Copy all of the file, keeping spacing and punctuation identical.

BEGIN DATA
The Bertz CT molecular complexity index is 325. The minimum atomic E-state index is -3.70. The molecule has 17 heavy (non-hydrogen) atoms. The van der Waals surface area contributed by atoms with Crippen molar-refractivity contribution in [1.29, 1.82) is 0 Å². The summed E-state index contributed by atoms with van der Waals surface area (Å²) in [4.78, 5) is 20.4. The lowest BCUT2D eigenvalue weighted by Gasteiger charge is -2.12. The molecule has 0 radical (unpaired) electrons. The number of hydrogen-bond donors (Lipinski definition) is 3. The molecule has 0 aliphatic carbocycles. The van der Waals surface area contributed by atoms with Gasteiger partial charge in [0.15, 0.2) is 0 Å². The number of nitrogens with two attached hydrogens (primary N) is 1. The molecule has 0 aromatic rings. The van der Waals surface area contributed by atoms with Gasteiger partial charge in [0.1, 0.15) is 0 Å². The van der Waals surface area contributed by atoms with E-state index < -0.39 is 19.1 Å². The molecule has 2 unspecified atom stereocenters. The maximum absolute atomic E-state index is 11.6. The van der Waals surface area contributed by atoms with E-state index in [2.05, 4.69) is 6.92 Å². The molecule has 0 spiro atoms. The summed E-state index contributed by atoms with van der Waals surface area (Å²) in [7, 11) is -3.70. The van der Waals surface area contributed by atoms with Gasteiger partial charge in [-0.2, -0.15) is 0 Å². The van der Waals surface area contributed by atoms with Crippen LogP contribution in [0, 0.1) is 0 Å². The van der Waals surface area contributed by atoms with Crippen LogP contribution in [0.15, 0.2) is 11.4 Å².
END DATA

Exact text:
The Bertz CT molecular complexity index is 325. The minimum atomic E-state index is -3.70. The molecule has 17 heavy (non-hydrogen) atoms. The van der Waals surface area contributed by atoms with Crippen molar-refractivity contribution in [1.29, 1.82) is 0 Å². The summed E-state index contributed by atoms with van der Waals surface area (Å²) in [4.78, 5) is 20.4. The lowest BCUT2D eigenvalue weighted by Gasteiger charge is -2.12. The molecule has 0 radical (unpaired) electrons. The number of hydrogen-bond donors (Lipinski definition) is 3. The molecule has 0 aliphatic carbocycles. The van der Waals surface area contributed by atoms with Gasteiger partial charge in [0.15, 0.2) is 0 Å². The number of nitrogens with two attached hydrogens (primary N) is 1. The molecule has 0 aromatic rings. The van der Waals surface area contributed by atoms with Gasteiger partial charge in [0.1, 0.15) is 0 Å². The van der Waals surface area contributed by atoms with E-state index < -0.39 is 19.1 Å². The molecule has 2 unspecified atom stereocenters. The maximum absolute atomic E-state index is 11.6. The van der Waals surface area contributed by atoms with E-state index in [2.05, 4.69) is 6.92 Å². The molecule has 0 spiro atoms. The summed E-state index contributed by atoms with van der Waals surface area (Å²) in [7, 11) is -3.70. The van der Waals surface area contributed by atoms with Gasteiger partial charge in [-0.2, -0.15) is 0 Å². The van der Waals surface area contributed by atoms with Crippen LogP contribution in [0, 0.1) is 0 Å². The van der Waals surface area contributed by atoms with Crippen LogP contribution in [0.15, 0.2) is 11.4 Å².